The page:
A divided Florida Supreme Court on Thursday upheld simultaneous 1,000-year prison sentences for a man who was convicted of what the court described as “brutally” assaulting women when he was a juvenile in 1983.
Arthur O’Derrell Franklin, who was convicted in three Duval County cases of armed kidnapping, kidnapping, armed sexual battery, sexual battery, armed robbery, robbery and aggravated assault, could be eligible for parole in 2352 — when he would be about 387 years old.
But the Supreme Court ruling Thursday focused heavily on how justices should carry out U.S. Supreme Court decisions in recent years that treat juvenile offenders differently from adults who commit crimes.
A landmark 2010 U.S. Supreme Court decision, in a case known as Graham v. Florida, said that life sentences for juveniles who commit non-homicide crimes must be accompanied by “some meaningful opportunity to obtain release based on demonstrated maturity and rehabilitation” before the end of the sentence, according to Thursday’s ruling.
The basic idea behind the Graham decision and a later U.S. Supreme Court decision involving juveniles convicted of murder is that young people differ from adult offenders in maturity levels and stages of brain development.
Attorneys for Franklin, who is now 53, argued that he is entitled to resentencing because of the Graham decision and a later Florida Supreme Court case involving a juvenile who committed murder.
But in a 4-3 decision Thursday, the Florida Supreme Court said Franklin should not receive a new sentence under the Graham decision. In part, it said Florida’s parole process “fulfills Graham’s requirement that juveniles be given a ‘meaningful opportunity’ to be considered for release during their natural life based upon ‘normal parole factors,’ as it includes initial and subsequent parole reviews based upon individualized considerations before the Florida Parole Commission that are subject to judicial review.”
The majority, made up of Chief Justice Charles Canady and justices R. Fred Lewis, Ricky Polston and Alan Lawson, said that “because Franklin’s sentences include eligibility for parole there is no violation” of the requirements in the Graham decision.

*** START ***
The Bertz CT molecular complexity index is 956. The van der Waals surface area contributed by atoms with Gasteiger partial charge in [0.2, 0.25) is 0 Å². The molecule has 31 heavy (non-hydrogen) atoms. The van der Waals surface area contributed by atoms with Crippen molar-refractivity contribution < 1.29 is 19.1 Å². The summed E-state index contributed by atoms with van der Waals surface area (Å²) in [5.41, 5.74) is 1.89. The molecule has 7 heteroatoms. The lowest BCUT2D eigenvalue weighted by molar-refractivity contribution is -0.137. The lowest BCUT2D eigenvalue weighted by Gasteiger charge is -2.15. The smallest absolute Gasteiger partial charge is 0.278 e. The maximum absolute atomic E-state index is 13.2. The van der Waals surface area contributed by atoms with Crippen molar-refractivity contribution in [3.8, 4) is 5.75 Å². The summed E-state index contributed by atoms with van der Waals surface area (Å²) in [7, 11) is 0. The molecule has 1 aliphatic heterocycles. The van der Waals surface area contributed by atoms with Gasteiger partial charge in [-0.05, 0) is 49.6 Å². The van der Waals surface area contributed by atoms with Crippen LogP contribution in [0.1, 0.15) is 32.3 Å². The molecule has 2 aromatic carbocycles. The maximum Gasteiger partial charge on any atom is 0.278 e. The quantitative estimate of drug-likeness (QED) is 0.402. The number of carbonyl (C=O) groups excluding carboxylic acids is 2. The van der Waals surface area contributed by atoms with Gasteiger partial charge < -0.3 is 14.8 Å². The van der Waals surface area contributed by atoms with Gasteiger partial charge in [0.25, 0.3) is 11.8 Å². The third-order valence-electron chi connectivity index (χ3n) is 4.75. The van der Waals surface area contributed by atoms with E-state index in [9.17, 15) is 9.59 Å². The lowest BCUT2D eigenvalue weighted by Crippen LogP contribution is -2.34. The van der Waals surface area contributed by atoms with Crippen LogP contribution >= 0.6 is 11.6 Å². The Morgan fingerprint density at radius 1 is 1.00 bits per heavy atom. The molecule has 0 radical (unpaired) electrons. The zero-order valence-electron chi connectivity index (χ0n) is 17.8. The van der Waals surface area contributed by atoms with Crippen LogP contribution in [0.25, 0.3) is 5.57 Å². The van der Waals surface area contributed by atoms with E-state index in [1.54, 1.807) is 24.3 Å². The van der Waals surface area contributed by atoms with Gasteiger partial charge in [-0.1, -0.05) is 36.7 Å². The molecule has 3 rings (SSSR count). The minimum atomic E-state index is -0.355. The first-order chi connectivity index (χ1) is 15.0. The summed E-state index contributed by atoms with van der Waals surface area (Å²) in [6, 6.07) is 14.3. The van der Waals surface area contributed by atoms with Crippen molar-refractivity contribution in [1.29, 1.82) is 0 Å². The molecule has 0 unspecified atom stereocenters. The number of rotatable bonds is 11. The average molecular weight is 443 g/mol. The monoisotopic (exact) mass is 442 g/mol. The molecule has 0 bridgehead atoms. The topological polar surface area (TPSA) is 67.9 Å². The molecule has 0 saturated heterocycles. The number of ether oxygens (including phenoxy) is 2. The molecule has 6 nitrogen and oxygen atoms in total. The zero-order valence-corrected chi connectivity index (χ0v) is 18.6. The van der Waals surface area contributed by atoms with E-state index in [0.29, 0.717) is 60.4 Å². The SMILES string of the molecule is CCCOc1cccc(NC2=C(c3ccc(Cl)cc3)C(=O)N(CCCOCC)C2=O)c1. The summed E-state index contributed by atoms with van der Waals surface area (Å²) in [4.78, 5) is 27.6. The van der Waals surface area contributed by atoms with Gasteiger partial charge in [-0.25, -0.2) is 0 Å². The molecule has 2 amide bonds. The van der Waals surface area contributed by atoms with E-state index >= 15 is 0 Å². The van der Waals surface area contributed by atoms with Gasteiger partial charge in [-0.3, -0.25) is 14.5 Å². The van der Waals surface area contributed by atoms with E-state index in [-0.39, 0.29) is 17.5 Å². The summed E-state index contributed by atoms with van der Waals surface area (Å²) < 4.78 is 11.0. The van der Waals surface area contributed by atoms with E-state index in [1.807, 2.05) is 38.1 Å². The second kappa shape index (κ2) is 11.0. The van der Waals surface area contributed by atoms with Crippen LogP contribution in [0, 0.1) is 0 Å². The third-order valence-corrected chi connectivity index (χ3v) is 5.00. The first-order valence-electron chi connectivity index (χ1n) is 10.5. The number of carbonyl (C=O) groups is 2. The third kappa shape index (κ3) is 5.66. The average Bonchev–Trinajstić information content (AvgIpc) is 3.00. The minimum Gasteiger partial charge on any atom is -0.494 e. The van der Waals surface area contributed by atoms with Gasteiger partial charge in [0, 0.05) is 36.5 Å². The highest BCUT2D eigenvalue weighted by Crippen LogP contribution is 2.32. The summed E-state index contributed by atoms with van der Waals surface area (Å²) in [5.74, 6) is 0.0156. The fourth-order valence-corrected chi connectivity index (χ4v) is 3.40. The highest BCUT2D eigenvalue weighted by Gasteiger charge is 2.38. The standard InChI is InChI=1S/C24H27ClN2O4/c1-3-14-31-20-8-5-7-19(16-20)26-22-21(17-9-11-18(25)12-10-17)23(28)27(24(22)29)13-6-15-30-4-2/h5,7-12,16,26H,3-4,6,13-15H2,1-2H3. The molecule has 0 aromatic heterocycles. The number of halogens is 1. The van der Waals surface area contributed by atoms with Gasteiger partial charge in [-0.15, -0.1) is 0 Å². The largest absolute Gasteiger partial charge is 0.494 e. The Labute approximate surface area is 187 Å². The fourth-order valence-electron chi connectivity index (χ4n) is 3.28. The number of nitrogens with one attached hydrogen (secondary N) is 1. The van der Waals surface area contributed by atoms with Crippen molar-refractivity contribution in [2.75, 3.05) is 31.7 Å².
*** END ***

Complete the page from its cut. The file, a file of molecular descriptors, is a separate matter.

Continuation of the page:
But Justice Barbara Pariente, in a dissent joined by justices Peggy Quince and Jorge Labarga, wrote that there was no “indication that the Parole Commission has made the constitutionally required considerations regarding whether Franklin is entitled to release based on maturity and rehabilitation.”
“At the very least, this case should be remanded to the trial court for an evidentiary hearing, where Franklin is represented by counsel, to determine whether the parole process, as applied to his case, provides Franklin the constitutionally required individualized consideration and a meaningful opportunity for release based on demonstrated maturity and rehabilitation,” Pariente wrote.
Franklin received three 1,000-year sentences, though they were "concurrent," meaning they run at the same time. Thursday’s majority opinion gave an overview of his crimes against the three women, though it did not go into extensive details.
“In each case, the female victim testified that Franklin violently attacked her, kidnapped her, drove her to a secluded area and brutally battered, raped, and robbed her while evidencing an extraordinary cruelty and a perverse enjoyment of the suffering he was inflicting. In one case, ‘the physician who performed the sexual assault battery exam testified that the victim suffered the worst injuries the physician had ever observed,’ ” the opinion said, quoting a lower-court opinion in the case.